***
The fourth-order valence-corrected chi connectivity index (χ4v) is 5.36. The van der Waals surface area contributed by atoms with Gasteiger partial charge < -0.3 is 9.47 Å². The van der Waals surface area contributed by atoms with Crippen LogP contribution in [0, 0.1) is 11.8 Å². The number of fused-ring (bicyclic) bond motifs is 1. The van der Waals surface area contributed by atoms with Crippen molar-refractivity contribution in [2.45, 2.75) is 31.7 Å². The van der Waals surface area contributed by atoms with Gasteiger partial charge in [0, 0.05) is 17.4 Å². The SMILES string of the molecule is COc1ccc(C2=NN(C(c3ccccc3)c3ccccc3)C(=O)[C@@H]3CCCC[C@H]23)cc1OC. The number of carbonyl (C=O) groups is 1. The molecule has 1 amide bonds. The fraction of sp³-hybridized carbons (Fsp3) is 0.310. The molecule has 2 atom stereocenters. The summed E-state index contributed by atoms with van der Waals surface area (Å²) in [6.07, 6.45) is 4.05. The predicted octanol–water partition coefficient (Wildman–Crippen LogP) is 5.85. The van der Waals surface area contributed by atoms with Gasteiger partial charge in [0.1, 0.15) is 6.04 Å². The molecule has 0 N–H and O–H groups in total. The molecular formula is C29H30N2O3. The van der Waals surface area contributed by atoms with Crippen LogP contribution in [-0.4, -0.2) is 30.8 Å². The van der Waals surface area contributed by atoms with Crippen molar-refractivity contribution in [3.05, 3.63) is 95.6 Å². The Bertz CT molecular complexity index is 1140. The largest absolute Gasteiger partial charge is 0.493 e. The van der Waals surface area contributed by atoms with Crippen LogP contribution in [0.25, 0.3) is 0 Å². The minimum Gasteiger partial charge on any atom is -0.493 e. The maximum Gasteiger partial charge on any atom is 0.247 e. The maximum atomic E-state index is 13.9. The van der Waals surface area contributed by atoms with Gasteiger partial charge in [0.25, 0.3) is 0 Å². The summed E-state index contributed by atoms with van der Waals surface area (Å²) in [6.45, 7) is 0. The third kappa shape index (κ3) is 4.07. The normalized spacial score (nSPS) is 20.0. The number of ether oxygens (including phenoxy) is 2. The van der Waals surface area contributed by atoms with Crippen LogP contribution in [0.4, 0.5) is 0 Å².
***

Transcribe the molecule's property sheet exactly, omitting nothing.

The fourth-order valence-corrected chi connectivity index (χ4v) is 5.36. The van der Waals surface area contributed by atoms with Gasteiger partial charge < -0.3 is 9.47 Å². The van der Waals surface area contributed by atoms with Crippen LogP contribution in [0, 0.1) is 11.8 Å². The number of fused-ring (bicyclic) bond motifs is 1. The van der Waals surface area contributed by atoms with Crippen molar-refractivity contribution in [2.45, 2.75) is 31.7 Å². The van der Waals surface area contributed by atoms with Gasteiger partial charge in [0, 0.05) is 17.4 Å². The SMILES string of the molecule is COc1ccc(C2=NN(C(c3ccccc3)c3ccccc3)C(=O)[C@@H]3CCCC[C@H]23)cc1OC. The number of carbonyl (C=O) groups is 1. The molecule has 1 amide bonds. The fraction of sp³-hybridized carbons (Fsp3) is 0.310. The molecule has 2 atom stereocenters. The summed E-state index contributed by atoms with van der Waals surface area (Å²) in [6.07, 6.45) is 4.05. The predicted octanol–water partition coefficient (Wildman–Crippen LogP) is 5.85. The van der Waals surface area contributed by atoms with Gasteiger partial charge in [0.1, 0.15) is 6.04 Å². The molecule has 0 N–H and O–H groups in total. The molecular formula is C29H30N2O3. The van der Waals surface area contributed by atoms with Crippen LogP contribution in [-0.4, -0.2) is 30.8 Å². The van der Waals surface area contributed by atoms with Crippen molar-refractivity contribution in [3.05, 3.63) is 95.6 Å². The Bertz CT molecular complexity index is 1140. The largest absolute Gasteiger partial charge is 0.493 e. The van der Waals surface area contributed by atoms with Crippen LogP contribution in [0.25, 0.3) is 0 Å². The minimum Gasteiger partial charge on any atom is -0.493 e. The maximum Gasteiger partial charge on any atom is 0.247 e. The maximum atomic E-state index is 13.9. The van der Waals surface area contributed by atoms with Gasteiger partial charge in [0.25, 0.3) is 0 Å². The summed E-state index contributed by atoms with van der Waals surface area (Å²) in [6.45, 7) is 0. The third kappa shape index (κ3) is 4.07. The normalized spacial score (nSPS) is 20.0. The number of ether oxygens (including phenoxy) is 2. The van der Waals surface area contributed by atoms with Crippen LogP contribution in [0.4, 0.5) is 0 Å².